How The Corryvreckan Whirlpool Got Its Name

Words by Graeme JohncockPhotographs by Sarah Afiqah Rodgers and Jack Anstey

  • How The Corryvreckan Whirlpool Got Its Name 00:00

Just off the north tip of Jura, the world’s third largest whirlpool roars in the Gulf of Corryvreckan. This fascinating natural phenomenon has fascinated people for centuries, inspiring myths and legends about where the Corryvreckan Whirlpool comes from and how it got its name. One popular theory tells a tale of love, adventure and tragedy.

Long ago, a young and adventurous Norse prince called Breckan had fallen in love with the daughter of the chieftain of Jura. The only problem was that Breckan’s reputation preceded him. This wasn’t the first girl he had courted and the chieftain didn’t believe it would be his last. There was no way that he was going to let his only daughter sail off with somebody like him.

The girl was in love with Breckan though and she pled with her father day after day. She would never be happy with anybody else and eventually, the chieftain relented. He agreed to let his daughter marry the prince but only if he proved his love for her.

Breckan was set a seemingly impossible task. He had to anchor his ship off the coast of Jura, directly in the whirlpool, for three whole days and nights. If he survived, then they would be free to marry. Just accepting the challenge would take courage but carrying it out would take a level of skill and determination that few men possessed.

The King’s offer was accepted without hesitation, but Breckan asked for time to prepare. He sailed back to Norway and asked a wise woman how he could possibly endure the raging torrents of the whirlpool. She told him to make three ropes to tie his anchor to. One of wool, one of hemp and one made from the hair of the pure, innocent maidens. Breckan was well loved and the maidens of Norway willingly donated their locks to make a length of rope long enough for his task.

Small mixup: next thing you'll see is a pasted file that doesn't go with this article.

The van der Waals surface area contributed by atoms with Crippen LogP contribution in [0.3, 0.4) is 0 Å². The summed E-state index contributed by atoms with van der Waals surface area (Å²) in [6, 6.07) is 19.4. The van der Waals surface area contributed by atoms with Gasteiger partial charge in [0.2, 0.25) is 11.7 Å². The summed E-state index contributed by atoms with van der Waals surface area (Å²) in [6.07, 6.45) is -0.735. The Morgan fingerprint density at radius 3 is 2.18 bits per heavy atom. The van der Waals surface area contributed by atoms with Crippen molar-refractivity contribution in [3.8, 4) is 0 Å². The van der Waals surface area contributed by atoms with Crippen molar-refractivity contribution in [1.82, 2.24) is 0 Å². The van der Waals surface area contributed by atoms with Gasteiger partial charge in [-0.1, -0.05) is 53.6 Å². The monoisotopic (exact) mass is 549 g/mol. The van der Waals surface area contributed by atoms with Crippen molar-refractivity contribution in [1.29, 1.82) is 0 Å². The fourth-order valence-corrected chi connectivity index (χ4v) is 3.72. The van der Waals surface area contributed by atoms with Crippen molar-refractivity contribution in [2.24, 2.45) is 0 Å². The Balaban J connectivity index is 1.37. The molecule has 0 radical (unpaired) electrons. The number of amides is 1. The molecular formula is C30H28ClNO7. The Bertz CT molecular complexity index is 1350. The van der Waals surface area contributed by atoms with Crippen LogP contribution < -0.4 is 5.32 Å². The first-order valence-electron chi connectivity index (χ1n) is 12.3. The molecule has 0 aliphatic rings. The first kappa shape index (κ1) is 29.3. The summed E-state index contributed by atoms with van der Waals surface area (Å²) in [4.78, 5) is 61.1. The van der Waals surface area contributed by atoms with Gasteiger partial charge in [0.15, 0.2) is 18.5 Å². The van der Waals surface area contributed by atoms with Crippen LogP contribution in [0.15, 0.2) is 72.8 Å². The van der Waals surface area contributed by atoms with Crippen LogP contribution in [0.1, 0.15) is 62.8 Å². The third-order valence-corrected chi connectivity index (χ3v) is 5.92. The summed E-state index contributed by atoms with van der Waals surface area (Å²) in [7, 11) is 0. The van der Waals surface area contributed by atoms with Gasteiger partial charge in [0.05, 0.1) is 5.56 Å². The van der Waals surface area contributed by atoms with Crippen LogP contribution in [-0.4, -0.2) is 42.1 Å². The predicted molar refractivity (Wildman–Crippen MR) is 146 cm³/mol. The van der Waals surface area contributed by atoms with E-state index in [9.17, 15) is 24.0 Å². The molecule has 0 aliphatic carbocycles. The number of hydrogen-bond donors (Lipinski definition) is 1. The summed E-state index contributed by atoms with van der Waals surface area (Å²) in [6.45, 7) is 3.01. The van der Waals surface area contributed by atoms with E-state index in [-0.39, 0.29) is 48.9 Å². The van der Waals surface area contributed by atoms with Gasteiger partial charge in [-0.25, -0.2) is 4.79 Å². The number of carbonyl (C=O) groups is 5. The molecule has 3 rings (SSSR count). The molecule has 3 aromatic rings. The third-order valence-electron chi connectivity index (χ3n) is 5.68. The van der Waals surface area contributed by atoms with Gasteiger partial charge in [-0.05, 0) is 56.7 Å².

He sailed back to Jura where the chieftain’s daughter added her own hair to his rope. Taking up his position in the sea north of the island, Breckan anchored his ship and waited as the water began to move. On the first day, the woollen rope split but he was prepared for that and the vessel held strong. On the second day the hemp gave up, but Breckan still wasn’t worried. He trusted in the innocence and purity of the maiden’s hair.

An enormous storm blew on the third day and the water of the whirlpool span faster than ever before. It took all of Breckan’s strength just to stop himself being swept overboard but as long as the rope held, he would complete the challenge. Just when his task was almost over, a single strand of hair in the rope snapped and the entire line unravelled.

Breckan was dragged to his doom, swallowed by the raging water. When the news reached Norway, the wise woman was shocked that the rope could have failed. It seemed that somebody who had contributed hadn’t been quite as pure as she had claimed. From then on, the churning waves off the north tip of Jura were known as Corryvreckan, Gaelic for the Cauldron of Breckan.

Written by Graeme Johncock

Graeme is the writer and storyteller behind Scotland’s Stories, sharing the traditional folklore and legends that make Scotland truly incredible.

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